Public Housing Authorities Are Implementing Strategies to Improve Resident Outcomes and Address Equity

The Public and Affordable Housing Research Corporation (PAHRC) released a new report detailing how public housing authorities (PHAs) are addressing equity in their communities. PAHRC surveyed PHAs to determine challenges faced by their clients and strategies being implemented to improve equitable outcomes. Survey respondents indicated that certain client groups who receive housing assistance have more difficulty achieving successful outcomes. The majority of survey respondents indicated they are interested in furthering equity initiatives but are constrained due to lack of time and resources. The authors call on members of Congress, HUD, and local governments to support efforts to evaluate outcome disparities, identify best practices, and increase funding to bolster PHA-led equity efforts.

PAHRC surveyed PHAs operating Housing Choice Voucher and public housing programs between March and June 2022. Of the 83 respondents, more than half reported that members of certain groups receiving assistance have more difficulty achieving successful outcomes (e.g., leasing units, accessing services, finding jobs, and accessing housing assistance). The five groups most commonly identified by respondents as having difficulties were individuals with mental health challenges (86%), formerly incarcerated individuals (57%), women with children (43%), individuals with physical disabilities (41%), and Black or African American individuals (36%). Of PHAs that reported disparities between groups, more than nine in 10 indicated that clients needed additional supports or services. Other reasons identified as contributing to disparities in outcomes included stereotypes about the group (55%), lack of resources to compete with market-rate renters (50%), and bias against mental illness (50%).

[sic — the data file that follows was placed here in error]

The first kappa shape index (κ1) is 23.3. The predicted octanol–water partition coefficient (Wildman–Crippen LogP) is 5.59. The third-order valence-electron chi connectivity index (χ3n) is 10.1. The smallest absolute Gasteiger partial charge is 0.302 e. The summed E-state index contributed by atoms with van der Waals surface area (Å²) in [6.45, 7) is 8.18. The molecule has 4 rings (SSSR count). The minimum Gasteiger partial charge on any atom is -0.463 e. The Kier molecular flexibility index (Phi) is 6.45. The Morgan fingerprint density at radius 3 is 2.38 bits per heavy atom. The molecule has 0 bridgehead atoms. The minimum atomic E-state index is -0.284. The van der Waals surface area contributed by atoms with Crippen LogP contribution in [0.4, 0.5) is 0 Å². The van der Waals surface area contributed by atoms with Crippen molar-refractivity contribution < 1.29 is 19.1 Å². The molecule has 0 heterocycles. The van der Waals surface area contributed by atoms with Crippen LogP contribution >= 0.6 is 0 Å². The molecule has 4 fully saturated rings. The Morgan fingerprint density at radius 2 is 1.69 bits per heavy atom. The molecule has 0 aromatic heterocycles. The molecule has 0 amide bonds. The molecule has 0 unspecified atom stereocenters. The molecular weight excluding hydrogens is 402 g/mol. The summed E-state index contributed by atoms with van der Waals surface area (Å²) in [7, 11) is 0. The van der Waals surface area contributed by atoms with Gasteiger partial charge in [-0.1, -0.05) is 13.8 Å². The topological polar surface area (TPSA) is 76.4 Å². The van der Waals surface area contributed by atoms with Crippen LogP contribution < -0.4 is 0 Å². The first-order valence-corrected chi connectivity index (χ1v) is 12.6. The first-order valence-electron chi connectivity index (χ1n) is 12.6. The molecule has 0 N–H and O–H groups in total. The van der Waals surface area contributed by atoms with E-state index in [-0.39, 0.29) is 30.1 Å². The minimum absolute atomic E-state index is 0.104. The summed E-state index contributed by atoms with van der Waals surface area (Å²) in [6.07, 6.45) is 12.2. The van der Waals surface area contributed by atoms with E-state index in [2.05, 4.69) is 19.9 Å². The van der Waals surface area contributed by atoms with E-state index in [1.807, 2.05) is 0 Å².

Researchers found that PHAs generally evaluate differences between client groups informally through the sharing of information among internal staff. Only two out of every 10 respondents reported that their staff formally collect data on outcomes by client group. Fourteen percent of respondents indicated that they have robust evaluation practices and analyze data on outcomes by group. The majority of PHAs that do not evaluate client group outcomes either informally or formally indicated that this was due to lack of time or resources.

More than four in five PHAs reported implementing at least one strategy to help clients achieve successful outcomes. Of those PHAs, 66% adopted additional services and partnerships, 61% participated in landlord recruitment and education, 58% revised PHA policies (e.g., admission criteria, waiting list prioritization, or payment standards), and 53% conducted additional staff training.

Although a majority of survey respondents reported implementing a strategy to help clients achieve successful outcomes, only 20% reported implementing an equity initiative, defined as the adoption of policies, programs, or practices that eliminate barriers and promote opportunity and advancement for all people. Respondents indicated that focusing on housing (42%), a lack of time (38%), and a lack of resources (33%) were the primary reasons for not developing or implementing an equity initiative. Given the high proportion of PHAs that responded to the survey that implement at least one strategy to improve resident outcomes, the authors suggest that more PHAs may be implementing strategies for equitable outcomes but may not recognize them as such.

Based on these findings, researchers noted several ways members of Congress, HUD, and local governments could promote equitable outcomes among PHA clients. Congress could provide more resources for PHAs, HUD could help PHAs evaluate disparities in outcomes using administrative data, and local governments could increase funding for housing-based supportive services.

The report also includes a guide that describes strategies PHAs can take to advance equity. PAHRC will host a webinar, “Promoting Equity at Your Housing Organization,” on Tuesday, April 19, from 2 to 3 pm ET. Register for the webinar here.

Read the report at: